• 4 Cut the remaining brisket as thinly as you can, going against the grain. Slice the corned beef about 1⁄8 in (0. 32 cm) thick, if possible. The beef will be easier to chew if you can cut it into thinner slices. Up until you reach its other end, keep slicing the beef against the grain, roughly dividing it into equal portions. [8] Although thicker cuts require more chewing, they can still be used. Some people even prefer their beef that way. Additionally, thicker cuts work well in dishes like corned beef hash.
  • {“smallUrl”:”https://www. wikihow. com/s/thumb/7/71/Cut-Corned-Beef-Step-10-Version-2. jpg/v4-460px-Cut-Corned-Beef-Step-10-Version-2. jpg”,”bigUrl”:”/s/thumb/7/71/Cut-Corned-Beef-Step-10-Version-2. jpg/aid3311808-v4-728px-Cut-Corned-Beef-Step-10-Version-2. 5 Keep leftover beef in the fridge for up to 4 days. jpg”,”smallWidth”:460,”smallHeight”:345,”bigWidth”:728,”bigHeight”:546,”licensing”:”License: Creative Commons/a> /p> /p>/div>” Within two hours of cooking the beef, place it in the refrigerator to keep it safe to consume. Put it in containers or resealable plastic bags and label them as necessary. Alternatively, tightly wrap the beef in foil or plastic wrap so that you can eat the leftovers within a few days. To freeze beef, put it in a labeled, freezer-safe container. It can be frozen and retain its quality for up to three months. Corned beef that has been spoiled appears slimy and smells foul. If you think the beef has gone bad, throw it away without tasting it.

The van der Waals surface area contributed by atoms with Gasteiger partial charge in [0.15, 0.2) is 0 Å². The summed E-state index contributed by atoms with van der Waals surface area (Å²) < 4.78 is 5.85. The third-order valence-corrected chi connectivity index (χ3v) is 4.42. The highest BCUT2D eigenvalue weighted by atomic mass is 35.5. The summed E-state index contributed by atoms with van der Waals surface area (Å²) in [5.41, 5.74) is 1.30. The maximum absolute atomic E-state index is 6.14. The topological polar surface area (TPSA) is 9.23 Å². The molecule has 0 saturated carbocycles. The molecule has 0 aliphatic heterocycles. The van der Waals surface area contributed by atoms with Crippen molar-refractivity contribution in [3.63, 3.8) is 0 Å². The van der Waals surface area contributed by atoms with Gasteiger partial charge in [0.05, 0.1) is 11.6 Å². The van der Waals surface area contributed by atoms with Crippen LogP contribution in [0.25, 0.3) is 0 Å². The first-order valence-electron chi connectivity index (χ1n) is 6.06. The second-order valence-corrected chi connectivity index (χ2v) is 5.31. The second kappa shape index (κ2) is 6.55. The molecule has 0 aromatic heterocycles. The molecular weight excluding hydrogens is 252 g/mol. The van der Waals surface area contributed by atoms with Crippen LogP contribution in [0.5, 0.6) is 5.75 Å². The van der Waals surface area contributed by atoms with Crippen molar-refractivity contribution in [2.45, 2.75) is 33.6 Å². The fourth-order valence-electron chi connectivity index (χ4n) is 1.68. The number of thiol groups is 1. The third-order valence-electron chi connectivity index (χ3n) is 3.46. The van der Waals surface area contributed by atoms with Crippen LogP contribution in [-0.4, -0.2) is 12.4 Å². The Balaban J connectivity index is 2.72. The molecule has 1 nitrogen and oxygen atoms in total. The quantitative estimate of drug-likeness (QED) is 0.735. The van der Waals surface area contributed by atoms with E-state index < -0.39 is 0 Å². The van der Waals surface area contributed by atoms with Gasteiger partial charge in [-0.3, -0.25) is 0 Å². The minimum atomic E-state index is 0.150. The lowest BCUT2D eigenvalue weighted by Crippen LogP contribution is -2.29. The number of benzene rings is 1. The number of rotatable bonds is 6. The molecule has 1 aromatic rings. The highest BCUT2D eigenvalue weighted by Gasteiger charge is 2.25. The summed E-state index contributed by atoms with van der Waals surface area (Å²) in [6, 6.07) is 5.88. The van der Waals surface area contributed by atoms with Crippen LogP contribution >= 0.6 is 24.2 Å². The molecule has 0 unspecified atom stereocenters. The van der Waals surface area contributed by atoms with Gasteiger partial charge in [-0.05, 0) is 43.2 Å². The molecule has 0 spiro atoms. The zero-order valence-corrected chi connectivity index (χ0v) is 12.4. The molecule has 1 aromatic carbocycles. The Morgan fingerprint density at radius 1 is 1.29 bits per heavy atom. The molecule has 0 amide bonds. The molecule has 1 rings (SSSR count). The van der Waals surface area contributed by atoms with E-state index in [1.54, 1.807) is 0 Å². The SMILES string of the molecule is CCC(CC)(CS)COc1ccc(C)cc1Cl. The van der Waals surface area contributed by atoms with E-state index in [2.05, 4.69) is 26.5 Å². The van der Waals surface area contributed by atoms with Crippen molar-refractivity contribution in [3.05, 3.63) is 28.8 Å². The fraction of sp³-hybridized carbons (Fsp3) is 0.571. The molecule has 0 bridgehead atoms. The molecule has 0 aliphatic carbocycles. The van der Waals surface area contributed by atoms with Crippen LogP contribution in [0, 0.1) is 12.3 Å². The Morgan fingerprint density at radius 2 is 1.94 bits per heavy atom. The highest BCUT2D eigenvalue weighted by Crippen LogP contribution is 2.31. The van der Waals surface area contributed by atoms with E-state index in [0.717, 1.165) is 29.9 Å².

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Community Q&ASearch

  • What should I do to save my accidentally cut corned beef after an hour of cooking? Community Answer Re-cook it in the same water, if you can.